In the nineteenth-century, death was an ever
present companion. High infant mortality and risk in
childbirth, disease and warfare were daily reminders of
the impermanence of life and the inevitability of death.
The Victorian era both in Europe and America
saw the rituals of mourning rise above the practical use
of providing closure for those left behind. Mourning
became an art form through which is not only grief,
but also religious feeling, social obligation, and even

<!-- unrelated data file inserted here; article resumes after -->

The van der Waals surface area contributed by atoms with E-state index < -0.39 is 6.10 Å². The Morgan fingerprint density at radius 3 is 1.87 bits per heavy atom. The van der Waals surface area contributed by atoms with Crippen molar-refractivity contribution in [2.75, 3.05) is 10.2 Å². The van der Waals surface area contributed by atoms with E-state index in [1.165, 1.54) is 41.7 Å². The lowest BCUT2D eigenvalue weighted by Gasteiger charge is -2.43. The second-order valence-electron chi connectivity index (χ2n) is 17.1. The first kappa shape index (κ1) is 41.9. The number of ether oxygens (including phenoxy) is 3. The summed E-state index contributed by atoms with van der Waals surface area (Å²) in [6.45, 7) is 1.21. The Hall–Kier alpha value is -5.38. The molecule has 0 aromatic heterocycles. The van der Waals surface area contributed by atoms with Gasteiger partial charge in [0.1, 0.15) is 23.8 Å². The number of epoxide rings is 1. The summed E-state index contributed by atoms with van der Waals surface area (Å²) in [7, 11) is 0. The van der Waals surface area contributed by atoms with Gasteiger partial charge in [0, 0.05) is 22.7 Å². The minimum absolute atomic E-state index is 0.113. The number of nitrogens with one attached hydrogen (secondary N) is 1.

fashion could be expressed.
Widow's Weeds and Weeping Veils explores
how Victorians viewed death and dying, describing the
cultural and social changes that occurred as a result
of the historical events of their time. This concise,
informative work is ideal for students of the nineteenth-
century, Civil War enthusiasts and anyone interested in
Victorian era culture.
******All copies autographed by author Bernadette Loeffel-Atkins